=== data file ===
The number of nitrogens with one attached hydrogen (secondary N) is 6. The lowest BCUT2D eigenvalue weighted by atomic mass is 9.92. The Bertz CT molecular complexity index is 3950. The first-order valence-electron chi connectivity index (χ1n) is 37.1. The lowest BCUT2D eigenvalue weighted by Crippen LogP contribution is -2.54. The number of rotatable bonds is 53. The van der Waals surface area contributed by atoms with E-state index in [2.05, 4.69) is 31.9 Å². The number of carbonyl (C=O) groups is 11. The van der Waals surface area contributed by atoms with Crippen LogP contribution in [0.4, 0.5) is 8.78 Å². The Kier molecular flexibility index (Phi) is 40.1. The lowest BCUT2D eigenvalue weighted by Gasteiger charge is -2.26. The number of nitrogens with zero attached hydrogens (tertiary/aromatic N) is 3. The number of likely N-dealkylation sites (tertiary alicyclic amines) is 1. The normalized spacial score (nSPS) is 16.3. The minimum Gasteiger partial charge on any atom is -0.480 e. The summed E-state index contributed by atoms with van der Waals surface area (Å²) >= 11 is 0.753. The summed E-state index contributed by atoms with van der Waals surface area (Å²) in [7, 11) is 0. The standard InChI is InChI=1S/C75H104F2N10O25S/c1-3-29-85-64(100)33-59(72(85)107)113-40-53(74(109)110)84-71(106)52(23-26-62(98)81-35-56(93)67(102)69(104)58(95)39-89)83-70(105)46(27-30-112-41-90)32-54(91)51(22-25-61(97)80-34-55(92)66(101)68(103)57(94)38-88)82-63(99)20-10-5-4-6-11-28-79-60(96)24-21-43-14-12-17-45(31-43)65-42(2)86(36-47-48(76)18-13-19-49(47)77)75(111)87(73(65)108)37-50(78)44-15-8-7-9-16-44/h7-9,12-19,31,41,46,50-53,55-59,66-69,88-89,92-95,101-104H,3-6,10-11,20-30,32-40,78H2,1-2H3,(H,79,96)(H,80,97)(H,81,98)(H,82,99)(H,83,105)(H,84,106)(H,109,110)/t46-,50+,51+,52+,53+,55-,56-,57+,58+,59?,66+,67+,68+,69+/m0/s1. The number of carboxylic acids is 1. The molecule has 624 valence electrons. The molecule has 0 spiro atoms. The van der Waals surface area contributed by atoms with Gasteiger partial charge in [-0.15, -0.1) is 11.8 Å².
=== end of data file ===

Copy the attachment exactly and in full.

The number of nitrogens with one attached hydrogen (secondary N) is 6. The lowest BCUT2D eigenvalue weighted by atomic mass is 9.92. The Bertz CT molecular complexity index is 3950. The first-order valence-electron chi connectivity index (χ1n) is 37.1. The lowest BCUT2D eigenvalue weighted by Crippen LogP contribution is -2.54. The number of rotatable bonds is 53. The van der Waals surface area contributed by atoms with E-state index in [2.05, 4.69) is 31.9 Å². The number of carbonyl (C=O) groups is 11. The van der Waals surface area contributed by atoms with Crippen LogP contribution in [0.4, 0.5) is 8.78 Å². The Kier molecular flexibility index (Phi) is 40.1. The lowest BCUT2D eigenvalue weighted by Gasteiger charge is -2.26. The number of nitrogens with zero attached hydrogens (tertiary/aromatic N) is 3. The number of likely N-dealkylation sites (tertiary alicyclic amines) is 1. The normalized spacial score (nSPS) is 16.3. The minimum Gasteiger partial charge on any atom is -0.480 e. The summed E-state index contributed by atoms with van der Waals surface area (Å²) >= 11 is 0.753. The summed E-state index contributed by atoms with van der Waals surface area (Å²) in [7, 11) is 0. The standard InChI is InChI=1S/C75H104F2N10O25S/c1-3-29-85-64(100)33-59(72(85)107)113-40-53(74(109)110)84-71(106)52(23-26-62(98)81-35-56(93)67(102)69(104)58(95)39-89)83-70(105)46(27-30-112-41-90)32-54(91)51(22-25-61(97)80-34-55(92)66(101)68(103)57(94)38-88)82-63(99)20-10-5-4-6-11-28-79-60(96)24-21-43-14-12-17-45(31-43)65-42(2)86(36-47-48(76)18-13-19-49(47)77)75(111)87(73(65)108)37-50(78)44-15-8-7-9-16-44/h7-9,12-19,31,41,46,50-53,55-59,66-69,88-89,92-95,101-104H,3-6,10-11,20-30,32-40,78H2,1-2H3,(H,79,96)(H,80,97)(H,81,98)(H,82,99)(H,83,105)(H,84,106)(H,109,110)/t46-,50+,51+,52+,53+,55-,56-,57+,58+,59?,66+,67+,68+,69+/m0/s1. The number of carboxylic acids is 1. The molecule has 624 valence electrons. The molecule has 0 spiro atoms. The van der Waals surface area contributed by atoms with Gasteiger partial charge in [-0.15, -0.1) is 11.8 Å².